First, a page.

I was sitting in my apartment watching "JFK" for maybe the 10th or so time, and I realized how ambivalent I truly am about the film. After weighing both pros and cons, I have to declare that my verdict on the film is "mixed at best". This applies to both the film itself, and the impact "JFK" had on the research community in terms of the records released in the following years.

So, for no reason whatsoever, and with the gift of 20/20 hindsight and the passage of time, here's a review of "JFK". I'll leave out the plot, given that we've all probably seen the damn film many times.

Again, artistically the film is a mixed bag. The editing, music and purely technical aspects of the film are admittedly brilliant. Oliver Stone uses jump takes, mixes black and white with color shots, seamlessly blends both historical newsreels with new footage, and creates what is definitely palpable tension.

The casting? Not so much. In a case as complex and bizarre as the Kennedy Assassination, do we really need the distractions that Stone serves up left and right? He gives us Kevin Costner as the crusading Jim Garrison, even though he can't act and doesn't resemble Garrison in the slightest. Joe Pesci plays a cartoonish version of David Ferrie, bad "N'ahlins" accent and all. The movie version of Clay Shaw is described by the (fictional) Willie O'Keefe as a "butch" type homosexual, but Tommy Lee Jones plays him as an exaggerated flame (if you'll forgive the expression).

On the other hand, Stone balances out the cast with the always-absorbing Gary Oldman as Oswald, and John Candy in a surprising dramatic turn as the sleazy Dean Andrews. Donald Sutherland steals the entire film with his great performance as "X", the Fletcher Prouty/John Newman composite.

Factually, Stone is all over the place. He has three teams of shooters in Dealey Plaza, firing more shots at the presidential motorcade than the British let loose at Lexington and Concord. His conspiracy suggests a plot of infinite number and magnitude, all the way down from LBJ and J. Edgar Hoover to anti-Castro Cubans to shadowy figures in the military to the Dallas Police Department.

Here's the rub. Given that Stone admitted he wanted to make a counter-myth to the Warren Commission's pack of lies, and given that he has complete artistic freedom to do so, it begs the question: was any of this good for the JFK case as a whole? Yes, this film resulted in a public outcry that climaxed with the passage of the JFK Records Act and the formation of the ARRB, which has given researchers a wealth of new information, particularly about Joaniddes and the CIA's stonewalling of the HSCA in the late 1970's.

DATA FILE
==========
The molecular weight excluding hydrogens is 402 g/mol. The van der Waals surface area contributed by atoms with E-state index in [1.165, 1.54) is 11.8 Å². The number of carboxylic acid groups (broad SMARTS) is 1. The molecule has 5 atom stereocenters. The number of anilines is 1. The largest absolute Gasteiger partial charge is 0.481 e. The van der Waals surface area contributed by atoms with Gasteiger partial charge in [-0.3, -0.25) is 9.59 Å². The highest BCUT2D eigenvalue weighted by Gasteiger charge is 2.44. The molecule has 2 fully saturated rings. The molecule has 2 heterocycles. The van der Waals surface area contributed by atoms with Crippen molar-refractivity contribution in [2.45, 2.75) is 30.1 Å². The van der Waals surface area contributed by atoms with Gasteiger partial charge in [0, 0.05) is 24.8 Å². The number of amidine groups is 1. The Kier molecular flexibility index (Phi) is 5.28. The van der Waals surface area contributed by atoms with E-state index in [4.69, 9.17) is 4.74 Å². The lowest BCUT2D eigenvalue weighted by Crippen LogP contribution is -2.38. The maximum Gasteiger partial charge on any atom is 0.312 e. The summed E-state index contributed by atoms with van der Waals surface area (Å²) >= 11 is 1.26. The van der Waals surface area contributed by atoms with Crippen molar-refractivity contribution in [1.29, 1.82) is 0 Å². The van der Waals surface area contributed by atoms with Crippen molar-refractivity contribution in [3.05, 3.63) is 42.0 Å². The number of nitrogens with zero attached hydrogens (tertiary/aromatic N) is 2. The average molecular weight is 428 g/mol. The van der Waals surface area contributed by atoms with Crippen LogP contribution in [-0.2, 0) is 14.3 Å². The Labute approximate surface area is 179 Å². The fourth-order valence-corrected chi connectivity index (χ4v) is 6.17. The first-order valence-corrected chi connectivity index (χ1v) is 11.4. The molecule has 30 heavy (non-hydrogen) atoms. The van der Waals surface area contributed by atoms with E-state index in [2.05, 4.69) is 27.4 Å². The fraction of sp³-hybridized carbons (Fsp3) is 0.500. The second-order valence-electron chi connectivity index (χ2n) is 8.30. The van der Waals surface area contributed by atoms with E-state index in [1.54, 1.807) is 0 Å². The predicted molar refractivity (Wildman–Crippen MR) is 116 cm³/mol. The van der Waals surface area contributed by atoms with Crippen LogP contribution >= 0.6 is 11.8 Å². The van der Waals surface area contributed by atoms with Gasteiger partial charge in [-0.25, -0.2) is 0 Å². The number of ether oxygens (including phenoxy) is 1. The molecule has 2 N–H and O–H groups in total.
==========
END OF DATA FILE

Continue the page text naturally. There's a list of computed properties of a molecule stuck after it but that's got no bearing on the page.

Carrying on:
But this film has also resulted in near-unanimous condemnation and ridicule in the press, both mainstream and alternative (Salon.com and David Talbot excepted). Researchers and critics of the official version carry with them the weight of being labeled as obsessed radicals. Of being guilty of cherry-picking evidence and witness testimony to fit what is characterized as a paranoid vision of a nonexistent world.

Historically, Stone ends up muddying the waters with the selective use and misuse of "facts" in the case, far too numerous to be listed here. I know there is such a thing as "artistic license", and far be it from me to question any artistic deviation from reality for the purposes of entertainment. While "JFK" is obviously a film, it will remain "history" in the minds of millions of Americans who are both ignorant and incurious about their own history. Does serving up a mishmash of history and invention REALLY serve the best interests of discovering historical truth? Or is it the Big Picture that's important, and all of these criticisms simply miss the point?

So, the question remains: did this film prove to be a disservice to the 40 plus year struggle to determine the truth about the assassination, or was "JFK" a landmark achievement, flaws and all?

I await your crucifixion, which is okay. I need the wood.

Michael

Welcome to the forum. And don't be so quick to say "never". As you have seen already this case is very addicting.

That you have seen "JFK" 10 times says a lot too. Personally I loved the film. I admit that I am a Garrison partisan and I thought Costner did a terrific job. In fact I thought all the actors did.

We can never know certain things and one of them is just how many shooters or teams of shooters were in DP. To me it's not relevent. What is relevent is that we were lied to. LHO did not shoot JFK. The magic bullet theory is crap. I don't get into the Z. film alteration argument. I reallly think you must keep it simple. It's fine and commendable to research all the various angles, but I think the community gets bogged down in little details which later leaves members of the community open to criticism.

I believe that Stone did something extremely valuable. He took Garrison's book and put it to film. As a result many young people became intersted in this case. Perhaps even more importantly so many files have been released.

Best of luck in your studies in graduate school.

Dawn

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A brief warning: I am not a researcher. I never have been a researcher. I never will BE a researcher.